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Re: Debian box building - advice



On Wed, 07 May 2003, Ben Hartshorne wrote:

> On Mon, May 05, 2003 at 08:05:38PM +0800, Brian Walker wrote:
> > When it comes to the part where I fire up the new computer for the first 
> > time, IIUC, the motherboard BIOS will send the usual messages, then stop 
> > in dismay. The next step is to format the hard disk. In the absence of a 
> > CD of the installation, how should I proceed? I downloaded 
> > byld-1_0_3.tgz, which gives a mini-distribution on one floppy (I suppose 
> > I could use tomsrtbt as well?) - will that suffice enough to
> 
> There have been a couple of good suggestions so far (with my prefered 
> method being mentioned - get a friend to burn a CD and go from there), 
> but if you are feeling particularly massochistic, I've got one more for 
> you.
> 
> This is NOT the easiest way.  However, there's a good bit of throwing
> oneself into the fire that aides learning.  I assume from your
> mentioning rebuilding a kernel that you have another box available.  You
> could put the new HD in your old box and format it.  You then use the
> old box to download the base system .tgz.  Expand it onto the new drive.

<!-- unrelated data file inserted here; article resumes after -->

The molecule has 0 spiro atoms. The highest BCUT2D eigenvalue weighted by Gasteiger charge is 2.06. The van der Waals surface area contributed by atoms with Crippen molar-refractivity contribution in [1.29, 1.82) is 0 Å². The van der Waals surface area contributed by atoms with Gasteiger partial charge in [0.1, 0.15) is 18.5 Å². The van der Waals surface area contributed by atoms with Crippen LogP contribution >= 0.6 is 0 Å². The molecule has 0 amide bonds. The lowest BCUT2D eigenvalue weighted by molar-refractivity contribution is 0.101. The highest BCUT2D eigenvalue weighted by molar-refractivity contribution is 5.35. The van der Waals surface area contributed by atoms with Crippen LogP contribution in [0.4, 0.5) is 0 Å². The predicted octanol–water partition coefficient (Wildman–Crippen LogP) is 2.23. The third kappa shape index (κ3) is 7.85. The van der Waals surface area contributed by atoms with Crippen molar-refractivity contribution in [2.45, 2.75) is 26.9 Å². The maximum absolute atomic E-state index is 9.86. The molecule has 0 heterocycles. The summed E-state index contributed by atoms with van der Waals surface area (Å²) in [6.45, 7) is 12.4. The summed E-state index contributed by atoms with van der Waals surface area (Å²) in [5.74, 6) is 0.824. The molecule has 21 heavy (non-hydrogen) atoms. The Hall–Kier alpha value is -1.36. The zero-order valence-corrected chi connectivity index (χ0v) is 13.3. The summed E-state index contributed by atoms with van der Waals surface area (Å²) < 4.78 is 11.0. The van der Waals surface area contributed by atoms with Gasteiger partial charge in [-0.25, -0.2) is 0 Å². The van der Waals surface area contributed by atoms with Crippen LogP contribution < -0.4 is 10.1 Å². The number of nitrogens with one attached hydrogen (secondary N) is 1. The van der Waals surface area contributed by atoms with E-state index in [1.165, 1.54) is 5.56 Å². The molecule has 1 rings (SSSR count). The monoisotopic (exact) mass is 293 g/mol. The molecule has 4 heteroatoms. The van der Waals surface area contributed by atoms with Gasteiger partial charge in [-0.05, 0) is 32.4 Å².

> You have to run Lilo on the new drive (this takes some fanciness
> involving chroot).  At this point, the new drive is bootable.  Take it
> out of the old machine, drop it in the new one, and continue your
> installation using apt-get.

Well, I keep upgrading laptops and hdds without reinstalling, since I'm 
lazy.

My method is to mount the old hdd read-only, partition the new hdd and 
format the partitions, mount the new hdd read-write, then use pax with
the -p e option to copy everything over.  tomsrtbt works fine if you
don't have a spare system with linux to put the hdds in.  Oh, before you 
reboot, chroot the new hdd and rerun lilo.  You might want to check 
/etc/fstab if you changed some of the partitions around.

My method might not give a refresher course in reconfiguring debian, 
but it does teach the syntax of 'pax', as well as how to partition and 
format by hand (don't forget mkswap), which is a valuable skill.  More 
importantly, it shows how to upgrade a system without reinstalling the
OS.

Of course, modconf will probably need to be run to reconfigure the new
installation.

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